Encyclopedia of Clinical Neuropsychology

Living Edition
| Editors: Jeffrey Kreutzer, John DeLuca, Bruce Caplan


  • Melissa Lamar
  • David J. LibonEmail author
Living reference work entry
DOI: https://doi.org/10.1007/978-3-319-56782-2_1619-2



Perseveration is best described as the repetitive or recurrent use of a behavioral response that is no longer contextually appropriate.

Historical Background

Introduced in 1895 by Neisser, (see Sandson and Albert 1984) perseverative behavior was first described as a reflection of a presumed, albeit undetermined, common deficit underlying such disorders as psychosis and aphasia. Given the variety of behaviors encompassed by perseveration, classification systems emerged almost immediately. In 1905, Leipmann (see Sandson and Albert 1984) proposed three types of perseverative behavior: tonic, clonic, and intentional. Tonic perseveration occurred when an individual was seemingly “frozen” in the middle of an action, unable to release or complete the intended act such as being unable to release after having initiated a hand shake. Clonicperseverations described an inability to disengage from a specific activity, e.g., continuing to draw circles...

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References and Reading

  1. Goldberg, E. (1986). Varieties of perseveration: A comparison of two taxonomies. Journal of Clinical and Experimental Neuropsychology, 8, 710–726.CrossRefPubMedGoogle Scholar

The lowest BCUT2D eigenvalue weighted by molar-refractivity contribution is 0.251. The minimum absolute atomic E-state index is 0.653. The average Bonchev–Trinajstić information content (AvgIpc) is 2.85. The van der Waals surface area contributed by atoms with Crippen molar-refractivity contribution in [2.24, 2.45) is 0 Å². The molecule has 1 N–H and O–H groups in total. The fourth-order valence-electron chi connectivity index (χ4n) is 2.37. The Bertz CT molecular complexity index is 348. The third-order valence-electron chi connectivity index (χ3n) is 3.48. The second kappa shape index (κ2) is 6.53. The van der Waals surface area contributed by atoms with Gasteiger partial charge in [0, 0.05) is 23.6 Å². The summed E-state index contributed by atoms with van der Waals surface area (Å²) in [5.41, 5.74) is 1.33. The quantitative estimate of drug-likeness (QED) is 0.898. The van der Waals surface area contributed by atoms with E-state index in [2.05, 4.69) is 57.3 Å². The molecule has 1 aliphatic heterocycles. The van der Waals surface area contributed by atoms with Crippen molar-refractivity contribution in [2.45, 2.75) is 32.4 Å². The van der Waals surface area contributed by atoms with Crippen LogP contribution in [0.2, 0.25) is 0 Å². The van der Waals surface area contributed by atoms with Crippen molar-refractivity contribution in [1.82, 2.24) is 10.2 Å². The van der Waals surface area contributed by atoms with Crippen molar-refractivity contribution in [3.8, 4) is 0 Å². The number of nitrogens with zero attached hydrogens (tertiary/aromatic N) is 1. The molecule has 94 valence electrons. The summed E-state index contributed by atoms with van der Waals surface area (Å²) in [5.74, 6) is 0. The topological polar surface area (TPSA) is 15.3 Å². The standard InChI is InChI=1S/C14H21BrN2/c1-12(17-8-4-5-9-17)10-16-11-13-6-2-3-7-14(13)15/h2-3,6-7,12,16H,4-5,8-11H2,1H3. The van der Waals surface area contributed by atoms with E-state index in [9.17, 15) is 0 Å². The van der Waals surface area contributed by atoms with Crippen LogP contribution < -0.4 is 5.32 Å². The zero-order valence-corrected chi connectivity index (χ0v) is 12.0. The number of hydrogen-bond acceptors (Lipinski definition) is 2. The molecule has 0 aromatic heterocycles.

2. Goldberg, E., & Bilder, R. (1987). The frontal lobes and hierarchical organization of cognitive control. In E. Perecman (Ed.), The frontal lobes revised (pp. 159–187). New York: IRBN Press.Google Scholar
  3. Lamar, M., Podell, K., Carew, T. G., Cloud, B. S., Kennedy, C., Goldberg, E., et al. (1997). Perseverative behavior in Alzheimer’s disease and subcortical ischaemic vascular dementia. Neuropsychology, 11, 523–534.CrossRefPubMedGoogle Scholar
  4. Luria, A. R. (1980). Higher cortical functions in man. New York: Basic Books.CrossRefGoogle Scholar
  5. Sandson, J., & Albert, M. L. (1984). Varieties of perseveration. Neuropsychologia, 22, 715–732.CrossRefPubMedGoogle Scholar

Copyright information

© Springer International Publishing AG 2018

Authors and Affiliations

  1. 1.Rush Alzheimer’s Disease CenterChicagoUSA
  2. 2.Departments of Geriatrics, Gerontology, and PsychologyRowan University, New Jersey Institute for Successful Aging, School of Osteopathic MedicineStratfordUSA